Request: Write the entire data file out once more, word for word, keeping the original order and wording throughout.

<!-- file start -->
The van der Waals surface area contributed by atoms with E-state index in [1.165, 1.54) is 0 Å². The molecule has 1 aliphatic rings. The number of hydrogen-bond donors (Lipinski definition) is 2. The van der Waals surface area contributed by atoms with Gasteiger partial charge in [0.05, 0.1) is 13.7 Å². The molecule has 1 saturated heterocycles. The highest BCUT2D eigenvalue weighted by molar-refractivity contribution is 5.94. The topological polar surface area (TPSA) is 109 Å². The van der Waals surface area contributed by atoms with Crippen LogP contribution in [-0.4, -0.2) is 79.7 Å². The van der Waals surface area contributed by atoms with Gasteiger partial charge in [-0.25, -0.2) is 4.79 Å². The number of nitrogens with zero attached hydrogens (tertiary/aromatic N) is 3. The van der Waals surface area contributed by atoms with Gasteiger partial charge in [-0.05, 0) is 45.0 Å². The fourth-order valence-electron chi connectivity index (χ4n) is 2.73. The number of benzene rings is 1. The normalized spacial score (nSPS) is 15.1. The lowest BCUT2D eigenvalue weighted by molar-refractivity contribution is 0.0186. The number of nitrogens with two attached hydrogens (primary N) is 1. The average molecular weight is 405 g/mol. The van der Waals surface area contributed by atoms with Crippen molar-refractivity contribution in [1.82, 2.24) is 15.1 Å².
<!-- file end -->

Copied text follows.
The van der Waals surface area contributed by atoms with E-state index in [1.165, 1.54) is 0 Å². The molecule has 1 aliphatic rings. The number of hydrogen-bond donors (Lipinski definition) is 2. The van der Waals surface area contributed by atoms with Gasteiger partial charge in [0.05, 0.1) is 13.7 Å². The molecule has 1 saturated heterocycles. The highest BCUT2D eigenvalue weighted by molar-refractivity contribution is 5.94. The topological polar surface area (TPSA) is 109 Å². The van der Waals surface area contributed by atoms with Crippen LogP contribution in [-0.4, -0.2) is 79.7 Å². The van der Waals surface area contributed by atoms with Gasteiger partial charge in [-0.25, -0.2) is 4.79 Å². The number of nitrogens with zero attached hydrogens (tertiary/aromatic N) is 3. The van der Waals surface area contributed by atoms with Gasteiger partial charge in [-0.05, 0) is 45.0 Å². The fourth-order valence-electron chi connectivity index (χ4n) is 2.73. The number of benzene rings is 1. The normalized spacial score (nSPS) is 15.1. The lowest BCUT2D eigenvalue weighted by molar-refractivity contribution is 0.0186. The number of nitrogens with two attached hydrogens (primary N) is 1. The average molecular weight is 405 g/mol. The van der Waals surface area contributed by atoms with Crippen molar-refractivity contribution in [1.82, 2.24) is 15.1 Å².